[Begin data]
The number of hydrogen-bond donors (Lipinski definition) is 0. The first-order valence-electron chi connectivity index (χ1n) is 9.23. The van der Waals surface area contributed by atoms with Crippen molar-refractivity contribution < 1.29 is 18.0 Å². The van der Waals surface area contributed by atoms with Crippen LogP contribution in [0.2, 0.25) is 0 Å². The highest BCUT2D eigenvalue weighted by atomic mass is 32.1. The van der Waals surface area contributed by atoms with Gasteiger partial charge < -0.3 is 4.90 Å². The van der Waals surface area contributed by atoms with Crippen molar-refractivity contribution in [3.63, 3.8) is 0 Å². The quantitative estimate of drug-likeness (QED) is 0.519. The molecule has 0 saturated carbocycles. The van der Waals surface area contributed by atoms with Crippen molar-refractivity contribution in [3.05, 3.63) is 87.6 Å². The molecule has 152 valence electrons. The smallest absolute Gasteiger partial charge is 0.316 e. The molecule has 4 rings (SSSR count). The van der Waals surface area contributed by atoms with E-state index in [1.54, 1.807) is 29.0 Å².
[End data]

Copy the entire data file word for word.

The number of hydrogen-bond donors (Lipinski definition) is 0. The first-order valence-electron chi connectivity index (χ1n) is 9.23. The van der Waals surface area contributed by atoms with Crippen molar-refractivity contribution < 1.29 is 18.0 Å². The van der Waals surface area contributed by atoms with Crippen LogP contribution in [0.2, 0.25) is 0 Å². The highest BCUT2D eigenvalue weighted by atomic mass is 32.1. The van der Waals surface area contributed by atoms with Gasteiger partial charge < -0.3 is 4.90 Å². The van der Waals surface area contributed by atoms with Crippen molar-refractivity contribution in [3.63, 3.8) is 0 Å². The quantitative estimate of drug-likeness (QED) is 0.519. The molecule has 0 saturated carbocycles. The van der Waals surface area contributed by atoms with Crippen molar-refractivity contribution in [3.05, 3.63) is 87.6 Å². The molecule has 152 valence electrons. The smallest absolute Gasteiger partial charge is 0.316 e. The molecule has 4 rings (SSSR count). The van der Waals surface area contributed by atoms with E-state index in [1.54, 1.807) is 29.0 Å².